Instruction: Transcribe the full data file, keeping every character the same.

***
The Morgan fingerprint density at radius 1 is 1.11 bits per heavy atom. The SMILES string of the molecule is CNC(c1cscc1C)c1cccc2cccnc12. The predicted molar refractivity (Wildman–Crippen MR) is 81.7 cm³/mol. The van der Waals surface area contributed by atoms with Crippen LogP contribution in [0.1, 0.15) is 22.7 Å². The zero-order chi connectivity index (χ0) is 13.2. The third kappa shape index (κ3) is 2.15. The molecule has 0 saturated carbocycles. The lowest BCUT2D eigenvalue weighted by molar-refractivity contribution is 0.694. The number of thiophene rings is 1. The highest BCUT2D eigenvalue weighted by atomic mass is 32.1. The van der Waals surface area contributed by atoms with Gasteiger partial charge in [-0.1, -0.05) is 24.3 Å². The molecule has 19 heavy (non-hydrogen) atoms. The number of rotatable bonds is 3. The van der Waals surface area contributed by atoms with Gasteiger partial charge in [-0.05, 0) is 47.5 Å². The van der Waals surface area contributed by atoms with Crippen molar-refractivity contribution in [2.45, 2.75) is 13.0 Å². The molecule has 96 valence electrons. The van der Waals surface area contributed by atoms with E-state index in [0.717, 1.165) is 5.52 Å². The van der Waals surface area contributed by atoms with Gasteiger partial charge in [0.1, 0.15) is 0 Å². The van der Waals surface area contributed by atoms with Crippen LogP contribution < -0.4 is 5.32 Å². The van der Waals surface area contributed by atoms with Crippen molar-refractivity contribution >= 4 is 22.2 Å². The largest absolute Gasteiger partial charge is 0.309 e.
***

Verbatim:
The Morgan fingerprint density at radius 1 is 1.11 bits per heavy atom. The SMILES string of the molecule is CNC(c1cscc1C)c1cccc2cccnc12. The predicted molar refractivity (Wildman–Crippen MR) is 81.7 cm³/mol. The van der Waals surface area contributed by atoms with Crippen LogP contribution in [0.1, 0.15) is 22.7 Å². The zero-order chi connectivity index (χ0) is 13.2. The third kappa shape index (κ3) is 2.15. The molecule has 0 saturated carbocycles. The lowest BCUT2D eigenvalue weighted by molar-refractivity contribution is 0.694. The number of thiophene rings is 1. The highest BCUT2D eigenvalue weighted by atomic mass is 32.1. The van der Waals surface area contributed by atoms with Gasteiger partial charge in [-0.1, -0.05) is 24.3 Å². The molecule has 19 heavy (non-hydrogen) atoms. The number of rotatable bonds is 3. The van der Waals surface area contributed by atoms with Gasteiger partial charge in [-0.05, 0) is 47.5 Å². The van der Waals surface area contributed by atoms with Crippen molar-refractivity contribution in [2.45, 2.75) is 13.0 Å². The molecule has 96 valence electrons. The van der Waals surface area contributed by atoms with E-state index in [0.717, 1.165) is 5.52 Å². The van der Waals surface area contributed by atoms with Gasteiger partial charge in [0.1, 0.15) is 0 Å². The van der Waals surface area contributed by atoms with Crippen LogP contribution < -0.4 is 5.32 Å². The van der Waals surface area contributed by atoms with Crippen molar-refractivity contribution >= 4 is 22.2 Å². The largest absolute Gasteiger partial charge is 0.309 e.